A tax in some form or other on war or excess profits has been imposed by the following important foreign countries, dominions and colonies: United States of America, France, Italy, Belgium, Japan, Greece, Norway, Sweden, Denmark, Holland, Switzerland, Russia, Bulgaria, Germany, Austria, Hungary, Australia, Canada, Union of South Africa, New Zealand, British India.
It is understood that in France, Italy, Norway, Sweden, Holland, Greece, Germany, Austria, Australia, Union of South Africa, New Zealand, British India, either the duty has come to an end or provision has been made for its coming to an end within the next few months. In New Zealand the duty was imposed for one year only and in British India for two years only.
I have not yet found any country in which there is any enthusiasm for any tax. I am reminded of the case of a poor citizen of South Africa who said to a financial expert sent out from this country that taxation was contrary to the genius of his people.
§ 68. Mr. R. RICHARDSON
asked the Chancellor of the Exchequer what is the largest amount of Excess Profits Duty due by one firm; and what arrangements are being made to pay this duty to the Government?
The various assessments to Excess Profits Duty made upon a single taxpayer have not been assembled for statistical or other purposes, and the figure desired could not be obtained without a long and laborious investigation.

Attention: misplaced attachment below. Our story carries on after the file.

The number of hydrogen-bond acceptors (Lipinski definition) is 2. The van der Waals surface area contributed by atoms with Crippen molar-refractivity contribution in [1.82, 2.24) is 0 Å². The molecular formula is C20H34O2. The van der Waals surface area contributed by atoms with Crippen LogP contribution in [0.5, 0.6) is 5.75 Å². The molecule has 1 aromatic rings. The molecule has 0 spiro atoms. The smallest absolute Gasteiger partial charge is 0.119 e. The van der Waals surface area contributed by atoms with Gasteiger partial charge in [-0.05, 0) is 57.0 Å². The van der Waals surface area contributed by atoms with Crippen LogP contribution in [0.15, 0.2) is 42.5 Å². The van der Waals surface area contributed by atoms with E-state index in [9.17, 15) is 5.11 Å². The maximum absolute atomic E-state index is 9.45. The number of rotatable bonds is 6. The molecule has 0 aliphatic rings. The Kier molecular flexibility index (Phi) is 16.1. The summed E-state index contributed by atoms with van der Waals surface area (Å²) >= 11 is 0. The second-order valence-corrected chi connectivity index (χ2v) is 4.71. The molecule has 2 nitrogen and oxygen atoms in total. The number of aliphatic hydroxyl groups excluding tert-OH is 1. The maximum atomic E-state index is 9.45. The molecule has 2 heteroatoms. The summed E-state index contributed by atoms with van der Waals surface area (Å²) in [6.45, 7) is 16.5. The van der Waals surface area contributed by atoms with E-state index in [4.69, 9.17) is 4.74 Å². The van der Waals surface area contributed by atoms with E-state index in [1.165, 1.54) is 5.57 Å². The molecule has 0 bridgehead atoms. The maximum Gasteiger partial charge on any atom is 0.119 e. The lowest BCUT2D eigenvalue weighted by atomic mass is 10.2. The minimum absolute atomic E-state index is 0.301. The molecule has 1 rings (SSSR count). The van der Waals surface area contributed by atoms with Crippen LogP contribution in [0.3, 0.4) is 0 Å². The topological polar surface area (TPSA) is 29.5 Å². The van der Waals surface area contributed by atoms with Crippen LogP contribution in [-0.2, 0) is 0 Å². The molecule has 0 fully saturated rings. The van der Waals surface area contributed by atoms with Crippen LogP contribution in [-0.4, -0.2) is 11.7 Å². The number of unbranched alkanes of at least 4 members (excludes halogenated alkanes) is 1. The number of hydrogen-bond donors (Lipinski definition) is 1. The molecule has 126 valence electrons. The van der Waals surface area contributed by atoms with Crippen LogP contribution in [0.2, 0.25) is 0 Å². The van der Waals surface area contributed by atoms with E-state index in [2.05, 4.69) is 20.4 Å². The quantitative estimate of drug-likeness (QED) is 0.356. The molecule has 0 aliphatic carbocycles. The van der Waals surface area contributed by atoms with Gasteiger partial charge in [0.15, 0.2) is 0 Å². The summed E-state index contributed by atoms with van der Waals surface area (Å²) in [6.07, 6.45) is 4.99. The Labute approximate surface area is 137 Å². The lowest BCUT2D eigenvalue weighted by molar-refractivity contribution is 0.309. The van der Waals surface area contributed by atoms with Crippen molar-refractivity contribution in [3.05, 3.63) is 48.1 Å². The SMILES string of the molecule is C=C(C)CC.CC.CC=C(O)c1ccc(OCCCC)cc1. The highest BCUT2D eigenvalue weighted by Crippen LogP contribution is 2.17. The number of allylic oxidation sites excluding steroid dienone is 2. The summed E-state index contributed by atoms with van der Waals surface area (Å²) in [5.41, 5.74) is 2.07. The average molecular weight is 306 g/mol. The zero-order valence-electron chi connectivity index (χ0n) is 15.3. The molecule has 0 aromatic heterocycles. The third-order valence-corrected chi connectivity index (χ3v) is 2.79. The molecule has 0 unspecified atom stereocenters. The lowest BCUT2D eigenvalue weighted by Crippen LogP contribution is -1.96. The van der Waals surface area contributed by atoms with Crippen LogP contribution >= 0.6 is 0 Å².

§ 69. Mr. SUGDEN
asked the Chancellor of the Exchequer whether he is aware that the United States Treasury propose to eliminate, or very considerably reduce, excess profits taxation; whether, seeing that the effect of carrying out such proposal will be to put traders in the United Kingdom, who are subject to Excess 1917 Profits Duty, at a disadvantage in competing for trade and to enhance unemployment in the United Kingdom, he will say what action he proposes to take with regard to this duty; and whether he is aware that in many instances excess profits take the form of raw materials or stock in trade held at high prices, or of increased machinery or plant, with the result that there is no money available to pay the duty?
I believe that the initiation of fiscal legislation in the United States is a function of Congress and not of the Treasury. Certain suggestions in regard to the future of the Excess Profits Tax were made by the Treasury in March last, but Congress did not, I understand, take any action thereon before it rose. As regards the second part of the question, I would refer the hon. Member to my reply to him on the 1st November last. and as regards the third part I would point out that the provisions of the law authorising payment by instalments where businesses are short of cash resources are liberally administered.